Castle: Dying From Medical Inaccuracy

Personally, I loved the show Castle. Sadly, it’s been cancelled and perhaps it’s for the best– especially if Season 8, Episode 21 entitled Hell to Pay is any indication of the attention to detail they were giving their medical/forensic scenarios.

The following is the assessment medical examiner, Lanie Parish, gave concerning New York’s latest murder victim.

“He bled to death from a wound in his left side. My guess is whatever he was stabbed with punctured his subclavian artery. After that he would have had about thirty minutes to an hour tops.”

There are TWO major problems with the above assessment.

First, your right and left subclavian arteries are located just below your collar bones. So, if you’re stabbed in the left side, it’s really hard to hit that sucker. That got me thinking about what is on your left side that could cause brisk bleeding. Your spleen is located on your left side tucked pretty nicely under your lower left ribs. Perhaps they meant splenic artery which would have been appropriate for the scenario.

Second is the time frame. If you have a severed artery, the bleeding will be severe and deadly if not controlled in a matter of minutes. There is no way this character would have survived thirty to sixty minutes– I’d give max time at ten minutes and that might be pretty generous.

So Castle, at least go out on a high note with a medically accurate death scenario.

Seven Medical Posts for Authors on Blood Loss and Bleeding to Death

How fast a person can bleed to death is a very common question among authors and I’ve done several posts on the topic. About a month ago, I got a comment asking a variation of the question.

It’s as follows:

Although I’ve worked in an animal clinic for years, I wasn’t sure how much of what I’d seen there translated to the human side. I’m currently editing someone’s manuscript and the injuries in a couple of scenes struck me wrong enough to do some digging before revision. A couple of things I’m still looking for is how long a person remains conscious with arterial or venous bleeding (in one scene, this is from a femoral injury) and whether/how much accelerated heart rate from exertion speeds bleeding?

Jordyn Says:

It’s hard in medicine to give actual time frames. The best demonstration I ever saw of how fast it took to bleed out was from a physician that drilled a hole into a two liter bottle of pop and then squeezed it mimicking a heartbeat. He said the size of the hole could be equated with an injury to the popliteal artery (which is behind your knee) and that bottle was empty in about two minutes.

Devastating injuries to larger arteries (your aorta for instance) can cause the patient to bleed out (hemorrhage or exsanguinate) in 1-2 minutes. It’s fast. For instance, if you rupture your descending aorta in a hospital and they know exactly what is wrong with you, and even have a couple of IV’s in place, your chances of survival are still not awesome.

Some general rules:

Arterial bleeding is faster than venous bleeding. This is because the pumping action of the heart causes more brisk blood loss. That being said, all bleeding can lead to death if not controlled. It’s probably safe to assume that bleeding from an artery without any intervention could lead to unconsciousness in one to three minutes and death in under five minutes.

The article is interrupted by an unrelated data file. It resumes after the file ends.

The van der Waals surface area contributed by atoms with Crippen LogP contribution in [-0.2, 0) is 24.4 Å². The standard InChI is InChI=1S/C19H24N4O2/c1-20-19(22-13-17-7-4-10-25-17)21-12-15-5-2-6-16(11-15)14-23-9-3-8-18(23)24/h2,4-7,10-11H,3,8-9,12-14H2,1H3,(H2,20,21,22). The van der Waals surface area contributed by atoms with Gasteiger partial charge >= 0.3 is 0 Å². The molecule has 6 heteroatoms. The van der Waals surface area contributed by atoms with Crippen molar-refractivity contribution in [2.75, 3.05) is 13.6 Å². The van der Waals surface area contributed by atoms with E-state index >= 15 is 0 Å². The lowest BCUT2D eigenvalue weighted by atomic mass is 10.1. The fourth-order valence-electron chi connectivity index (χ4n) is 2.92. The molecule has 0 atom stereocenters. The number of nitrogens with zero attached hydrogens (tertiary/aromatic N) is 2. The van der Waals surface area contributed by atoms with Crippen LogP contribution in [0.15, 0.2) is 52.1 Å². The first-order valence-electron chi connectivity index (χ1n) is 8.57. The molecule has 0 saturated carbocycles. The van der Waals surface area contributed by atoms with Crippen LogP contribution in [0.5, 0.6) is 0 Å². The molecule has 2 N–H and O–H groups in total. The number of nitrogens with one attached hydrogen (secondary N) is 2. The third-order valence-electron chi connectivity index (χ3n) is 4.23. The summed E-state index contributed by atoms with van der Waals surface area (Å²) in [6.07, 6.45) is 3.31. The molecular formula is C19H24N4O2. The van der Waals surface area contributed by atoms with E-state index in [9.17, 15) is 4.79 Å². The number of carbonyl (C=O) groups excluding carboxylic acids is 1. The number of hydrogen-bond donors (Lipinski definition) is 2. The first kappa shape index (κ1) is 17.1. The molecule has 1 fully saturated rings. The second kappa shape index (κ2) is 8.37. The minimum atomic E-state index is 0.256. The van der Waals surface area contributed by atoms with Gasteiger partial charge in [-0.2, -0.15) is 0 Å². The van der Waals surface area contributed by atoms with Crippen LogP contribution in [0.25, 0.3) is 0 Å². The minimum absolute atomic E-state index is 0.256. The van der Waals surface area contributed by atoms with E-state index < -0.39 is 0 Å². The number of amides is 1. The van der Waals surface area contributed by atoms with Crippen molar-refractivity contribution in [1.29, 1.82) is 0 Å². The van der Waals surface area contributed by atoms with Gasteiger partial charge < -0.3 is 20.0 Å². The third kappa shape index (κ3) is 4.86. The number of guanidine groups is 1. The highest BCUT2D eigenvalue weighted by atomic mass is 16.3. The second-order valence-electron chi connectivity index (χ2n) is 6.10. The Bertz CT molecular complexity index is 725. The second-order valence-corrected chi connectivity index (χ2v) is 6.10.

Uncontrolled venous bleeding might take upwards of twenty minutes or days. Again, if not controlled in any way. Again, this could be variable. The author has a lot of leeway.

Does a fast heart rate accelerate bleeding? Yes. The faster your heart beats, the more blood spills, particularly from an arterial bleed. This is a double edged sword because your body will compensate by increasing your heartbeat during blood loss to compensate for all those red blood cells on the pavement and not in your body carrying oxygen.

Here are other posts on the topic of blood loss:

Author Beware: Arteries vs. Veins.

Author Beware: Arterial Bleeding vs. Venous Bleeding.

Killing my Arteries: Truth or Die by James Patterson. Can IV drugs be given in an artery? 

Pregnant Woman Bleeding to Death.

Pregnant Woman Bleeding after Delivery.

Bleeding to death from gunshot wound to the arm and back? What organs can be hit to bleed but not be lethal?

What other questions do you have about characters bleeding to death?

Author Question: Survival After Abdominal Aorta Injury


Jessica Asks:

I’m writing a war scene where a character is hit by a piece of shrapnel in the abdominal aorta; the other things I wanted to know were:

1. How long would he remain functional (as in able to walk, run, shoot etc) with that kind of blood loss?

2. This character wears a device called a ‘Scorpion’ which is an injector that dumps stimulant drugs into his bloodstream. Would this cause him to bleed out faster? 
Jordyn Says:

The abdominal aorta is a large blood vessel in your abdomen. The answer to your questions depends on how badly the abdominal aorta is injured. If it was simply nicked—that would give your character some more time and if his limbs were uninjured he could probably run, walk, and shoot if the injury to his belly wasn’t grievous. Theoretically, if it was just a little leaky he could do all right but I’d make it clear to the reader that the medical team found that the abdominal aorta wasn’t really injured.

If his abdominal aorta is completely severed– he’s dead in under one- two minutes. That’s a fatal wound. The odds would be against him even if he were inside a hospital when this happened. He might be able to hold a weapon and fire for a few seconds but I don’t see him being able to stand, etc.